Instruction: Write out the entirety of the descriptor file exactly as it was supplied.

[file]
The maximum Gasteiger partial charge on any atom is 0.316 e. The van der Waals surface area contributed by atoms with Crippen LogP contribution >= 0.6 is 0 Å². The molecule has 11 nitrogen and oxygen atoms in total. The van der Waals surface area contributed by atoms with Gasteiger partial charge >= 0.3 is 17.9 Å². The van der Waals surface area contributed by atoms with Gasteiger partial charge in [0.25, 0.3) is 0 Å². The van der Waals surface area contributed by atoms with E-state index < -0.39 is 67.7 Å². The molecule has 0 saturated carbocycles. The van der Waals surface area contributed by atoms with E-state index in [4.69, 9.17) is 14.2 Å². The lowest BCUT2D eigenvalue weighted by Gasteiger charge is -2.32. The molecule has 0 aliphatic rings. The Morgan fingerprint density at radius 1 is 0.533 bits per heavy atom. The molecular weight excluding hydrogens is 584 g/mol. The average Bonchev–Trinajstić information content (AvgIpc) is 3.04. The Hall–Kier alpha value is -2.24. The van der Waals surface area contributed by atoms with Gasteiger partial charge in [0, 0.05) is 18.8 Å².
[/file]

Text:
The maximum Gasteiger partial charge on any atom is 0.316 e. The van der Waals surface area contributed by atoms with Crippen LogP contribution >= 0.6 is 0 Å². The molecule has 11 nitrogen and oxygen atoms in total. The van der Waals surface area contributed by atoms with Gasteiger partial charge >= 0.3 is 17.9 Å². The van der Waals surface area contributed by atoms with Gasteiger partial charge in [0.25, 0.3) is 0 Å². The van der Waals surface area contributed by atoms with E-state index < -0.39 is 67.7 Å². The molecule has 0 saturated carbocycles. The van der Waals surface area contributed by atoms with E-state index in [4.69, 9.17) is 14.2 Å². The lowest BCUT2D eigenvalue weighted by Gasteiger charge is -2.32. The molecule has 0 aliphatic rings. The Morgan fingerprint density at radius 1 is 0.533 bits per heavy atom. The molecular weight excluding hydrogens is 584 g/mol. The average Bonchev–Trinajstić information content (AvgIpc) is 3.04. The Hall–Kier alpha value is -2.24. The van der Waals surface area contributed by atoms with Gasteiger partial charge in [0, 0.05) is 18.8 Å².